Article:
Actually sometimes when you drive down a country lane you will see that some one, a long time ago has taken the trouble to construct (plant) a hedge. Generally associations to this are pretty positive. It's a bit quaint, attractive, perhaps a twinge of envy passes over us, or wistfulness. And then you drive past. It's a blur. The next fence that comes up is a blight on the landscape. Barbed wire. Multi-strands of metal wire and star pickets. Sometimes rusty. Well, they have to keep their cows in somehow, you say to yourself without thinking.
Cows have been domesticated a lot longer than there has been wire -- barbed or otherwise. Traditionally, thorny barriers were used to delineate one's personal space, keeping unwanted wanderers out and precious beasts in. But despite years of so-called permaculture involvement and spare time spent in the garden, I would be hard-pressed to name more than a few suitable hedge species. There must be thousands!
When we think of planting a suitably deep, wide and long hedge around our land (if you have one hectare, that's 100m x 100m so the perimeter is 400m) -- doesn't the cost stop you in your tracks?
Well here's an idea. All plants of a large enough size to make a hedge produce flowers (if they are angiosperms) and all plants produce seeds (including gymnosperms -- the pines for example). What we need to do is collect a suitable quantity of seeds to go all the way around. And lots of time of course, to wait for the things to grow into hedges. That is lacking if we are paying rent, don't know where well be living in a year or so, or see the property as an investment (because of mortgage or equity).
Still the choice will always be there -- as long as we live on some land. Why the emphasis on hedges? This vision is for the long term. If our aim is to keep the children on the land (with us and after we're gone) we would be wise, considerate and well-advised to not leave too much fragile infrastructure around that requires expensive maintenance. Even a hardwood fence after 20 years or so will start to show signs of decrepitude and need to be re-done. Children are no fools. They can can tell the difference between living and non-living things. Non-living things always tend toward decay (cars for example!). Horses and hedges also have a life-span (as individual entities) but have the distinct advantage of being self-perpetuating.
So an individual hedge plant or horse may not exist 30 years later, but the pattern of the horse (embodied in its offspring) and of the hedge lives on.. forever potentially. Here we have the perm in permaculture and the sust- in sustainability. (Also living things are more likely to give us hugs).
Other benefits of hedgerows -- they may themselves provide a source of food -- berries and apples -- habitat for animals, and of course a source of new hedgerow plants.
Choice of species need not be limited to the conventional -- why not try natives, pines, or so-called noxious weeds. These are quite prolific and seem to create their own natural hedges.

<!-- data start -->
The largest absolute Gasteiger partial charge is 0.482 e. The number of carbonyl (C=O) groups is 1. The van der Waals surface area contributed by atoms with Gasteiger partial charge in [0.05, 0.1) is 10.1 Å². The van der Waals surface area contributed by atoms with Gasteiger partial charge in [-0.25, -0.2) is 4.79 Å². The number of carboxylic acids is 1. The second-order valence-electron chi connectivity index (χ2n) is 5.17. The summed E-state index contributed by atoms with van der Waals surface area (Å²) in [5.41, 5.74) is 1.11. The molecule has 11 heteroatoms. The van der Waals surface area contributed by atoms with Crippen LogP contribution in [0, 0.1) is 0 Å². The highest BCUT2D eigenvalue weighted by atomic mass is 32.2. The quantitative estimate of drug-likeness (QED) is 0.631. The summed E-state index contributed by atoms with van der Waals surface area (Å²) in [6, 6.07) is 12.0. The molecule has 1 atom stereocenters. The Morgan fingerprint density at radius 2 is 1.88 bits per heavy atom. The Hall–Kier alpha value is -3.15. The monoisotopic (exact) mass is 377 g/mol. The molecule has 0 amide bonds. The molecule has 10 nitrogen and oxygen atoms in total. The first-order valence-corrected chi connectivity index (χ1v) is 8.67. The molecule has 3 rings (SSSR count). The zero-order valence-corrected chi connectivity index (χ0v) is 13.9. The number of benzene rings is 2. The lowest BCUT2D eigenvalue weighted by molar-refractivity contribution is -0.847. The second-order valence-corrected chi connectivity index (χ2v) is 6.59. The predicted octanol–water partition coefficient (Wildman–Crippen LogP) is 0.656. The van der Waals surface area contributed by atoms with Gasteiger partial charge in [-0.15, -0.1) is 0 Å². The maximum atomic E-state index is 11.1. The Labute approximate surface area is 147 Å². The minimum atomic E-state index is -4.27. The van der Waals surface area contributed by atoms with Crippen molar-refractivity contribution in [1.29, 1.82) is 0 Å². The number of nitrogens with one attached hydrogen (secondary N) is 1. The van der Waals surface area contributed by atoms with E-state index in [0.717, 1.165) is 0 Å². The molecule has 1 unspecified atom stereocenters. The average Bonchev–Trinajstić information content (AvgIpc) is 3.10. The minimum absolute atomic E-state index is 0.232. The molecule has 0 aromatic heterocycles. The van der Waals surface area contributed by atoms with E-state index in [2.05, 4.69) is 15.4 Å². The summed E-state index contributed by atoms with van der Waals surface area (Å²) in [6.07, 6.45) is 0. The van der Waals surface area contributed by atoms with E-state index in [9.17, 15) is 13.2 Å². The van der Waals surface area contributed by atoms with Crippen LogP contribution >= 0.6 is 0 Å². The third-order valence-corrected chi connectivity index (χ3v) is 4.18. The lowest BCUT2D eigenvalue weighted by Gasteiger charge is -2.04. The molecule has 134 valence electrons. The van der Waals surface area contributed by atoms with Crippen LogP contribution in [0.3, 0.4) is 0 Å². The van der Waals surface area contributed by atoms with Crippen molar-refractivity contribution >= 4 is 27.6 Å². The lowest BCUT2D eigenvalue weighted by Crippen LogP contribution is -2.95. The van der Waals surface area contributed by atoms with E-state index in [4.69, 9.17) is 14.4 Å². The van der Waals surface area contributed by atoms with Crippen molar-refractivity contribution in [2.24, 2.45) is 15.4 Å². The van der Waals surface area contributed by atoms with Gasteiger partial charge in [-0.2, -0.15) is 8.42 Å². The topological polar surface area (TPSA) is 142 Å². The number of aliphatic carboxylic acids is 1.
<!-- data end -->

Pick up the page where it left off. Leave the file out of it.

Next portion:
For example, holly (Ilex aquifolium, shown right). After reading Peter Andrews two books, I am convinced -- if it's green it's good!
Why am I telling you this? Because I am interested in things that affect quality of life -- the degree of privacy is one of those. It is something we all want when we are at home, and yet what do we actually do about it?
If you look at modern housing, suburban housing developments put one in a rather compromised position privacy-wise.
How absurd, yet how commonplace. (We might think we are attired in beautiful fine clothing -- but the neighbours know otherwise.-- there's nothing on!)
What concerns me in all this is it interferes with our basic human freedom to think and act, well, freely. At some level, we know there is no privacy and we limit our behaviour accordingly. Even though neighbours pretend not to see, they are busy taking note of our actions. Anything out of the ordinary will duly be reported -- to their friends, family -- or back to us in some cases.
How do we know this? Because we are busy doing it too. Why am I concerned by it? Because anything that limits our behaviour also limits our thoughts and vice versa. Anything that limits these two things then prevents us from being fully human. And we need to explore this.
Since privacy is a personal matter, I will get personal with you. I am not in an ideal situation regarding privacy. Before I tell you anything you don't want to know, I will say this. We all have a long way to go. Here is my story. Renting one hectare, but it is shared -- with other tenants in a nearby building and a landlord who has installed a caravan for fortnightly visits. Our domain is virtual -- there is no privacy hedge and territory is what is dictated or limited by common decency.
I understand that isolation has its drawbacks. Cloistering oneself in an ivory tower really contributes little to society. We live in an era of transparency and accountability -- if I am using a scythe to mow my lawn -- it is my neighbours' right to know (and they do). Perhaps they can benefit from seeing an alternative to ride-on lawnmower-hood. (It does not really take the power of twenty horses to cut a blade of grass.)
However, what if I do not wish to be made aware of their activities, and I am? Somewhere we must draw the line. I feel it is possible to remain active and engaged in society whilst still enjoying visual and auditory privacy and a cushion of real and tangible space between me and the next denizen of earth. Without good fences, where are the good neighbours?